In addition, you must take into account the cost of protecting and framing the artwork. To maintain the integrity of a giclée print on paper, it is important to protect the work behind glass. An acid-free mat and quality-frame are recommended as well, which oftentimes are more expensive than the giclée itself. With a canvas print, it is not necessary to have a protective pane or frame to hang it. Depending on your aesthetic preference, you have the choice to hang the canvas free of frame, with a traditional frame, or with a modern floating frame. A floating frame is exactly what it sounds like: there is a small gap between the canvas and the frame edges, which creates the illusion of a floating giclée within the frame.
Finally, there is the option to have your giclée embellished. Embellishments are artistic alterations made by artists to the giclée print to customize the piece. Only canvas prints can be embellished and, because of this, canvas prints tend to resemble an original painting more closely than a giclée print on archival paper.
In short, if you want a limited edition print and have a limited budget, paper prints may be the way to go but you will want to do your homework on matting and framing expenses to know this for certain. If you want a giclée that can be customized, has more displaying options, looks more like original artwork, and you have a little more to invest, you should consider buying a giclée printed on canvas.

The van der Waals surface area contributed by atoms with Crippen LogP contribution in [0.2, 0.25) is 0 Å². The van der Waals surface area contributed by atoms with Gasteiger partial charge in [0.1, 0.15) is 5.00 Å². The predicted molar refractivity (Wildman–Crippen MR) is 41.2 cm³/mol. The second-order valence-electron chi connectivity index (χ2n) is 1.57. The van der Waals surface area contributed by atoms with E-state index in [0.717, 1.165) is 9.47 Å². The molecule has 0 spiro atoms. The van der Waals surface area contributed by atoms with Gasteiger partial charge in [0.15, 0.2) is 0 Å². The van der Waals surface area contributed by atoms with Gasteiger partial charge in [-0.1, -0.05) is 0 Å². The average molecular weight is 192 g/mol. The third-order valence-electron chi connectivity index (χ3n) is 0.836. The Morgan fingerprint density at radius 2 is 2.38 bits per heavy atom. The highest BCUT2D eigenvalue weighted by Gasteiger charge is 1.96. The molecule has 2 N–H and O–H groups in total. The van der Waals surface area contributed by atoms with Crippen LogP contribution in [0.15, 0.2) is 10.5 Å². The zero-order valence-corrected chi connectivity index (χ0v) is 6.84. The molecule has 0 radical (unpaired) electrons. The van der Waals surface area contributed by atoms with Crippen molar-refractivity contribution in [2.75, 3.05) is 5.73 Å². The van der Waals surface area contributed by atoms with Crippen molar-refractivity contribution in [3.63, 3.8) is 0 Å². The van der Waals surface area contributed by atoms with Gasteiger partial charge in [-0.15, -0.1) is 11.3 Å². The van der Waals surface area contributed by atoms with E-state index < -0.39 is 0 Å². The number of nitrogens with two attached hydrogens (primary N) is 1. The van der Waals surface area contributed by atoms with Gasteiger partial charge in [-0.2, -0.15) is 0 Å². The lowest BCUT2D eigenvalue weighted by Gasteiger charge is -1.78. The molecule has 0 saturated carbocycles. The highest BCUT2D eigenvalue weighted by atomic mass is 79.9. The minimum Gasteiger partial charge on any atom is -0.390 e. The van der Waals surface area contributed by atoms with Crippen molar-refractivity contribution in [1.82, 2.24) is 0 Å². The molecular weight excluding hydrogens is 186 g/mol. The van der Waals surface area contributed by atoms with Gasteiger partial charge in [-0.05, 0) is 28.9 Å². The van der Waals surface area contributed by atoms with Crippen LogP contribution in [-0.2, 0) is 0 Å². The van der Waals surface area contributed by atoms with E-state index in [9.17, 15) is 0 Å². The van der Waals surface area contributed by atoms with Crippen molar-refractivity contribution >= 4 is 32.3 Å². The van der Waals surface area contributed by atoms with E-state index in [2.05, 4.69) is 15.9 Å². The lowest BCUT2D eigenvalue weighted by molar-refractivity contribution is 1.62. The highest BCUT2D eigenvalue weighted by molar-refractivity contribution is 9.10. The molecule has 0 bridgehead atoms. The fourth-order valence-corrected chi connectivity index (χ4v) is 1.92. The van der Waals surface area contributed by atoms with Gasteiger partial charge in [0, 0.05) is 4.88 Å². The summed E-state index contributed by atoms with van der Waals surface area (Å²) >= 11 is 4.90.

Why Choose an Embellished Giclée?
You could buy a giclée straight off the printer, but why not provide the artist the opportunity to make it more beautiful and dynamic?
As are the lines on human hands, no two artists’ embellishing techniques are the same. Nothing can beat the original edition of an artwork. However, you can still get a giclée that is one-of-a-kind by having the artist add embellishments.
Prior to embellishing your giclée, you can ask the artist to add a personal touch that relates to you. For example, artist John Kiernan incorporated embellishments personal to police officers and firemen by adding their badge number or other identifiable features.
The medium used to embellish also tells its own individual story. From oil paints to clear gesso to acrylic gel, the brush strokes can alter the texture, thickness, and shade of the print. Each embellishment, whether heavy or light, creates a unique piece of art that breathes authenticity and originality.
One of the biggest reasons to embellish a giclée is that it increases the value of the print. Embellished giclées are generally sold for a price between a simple print and an original piece. Because embellishments make the work more original, it becomes more valuable and rare. The high quality and long lifespans of giclées ensure that the prints appreciate in value. As an artist becomes more popular and their work becomes more in demand, their limited edition prints will increase in value. At recent auctions, giclée prints have been sold for thousands of dollars, some as much as $22,800, as in the case of Wolfgang Tillmans.
So, why wouldn’t you want an embellished giclée? Check out the embellished giclées offered at Artlita.
Article by Leily Zhu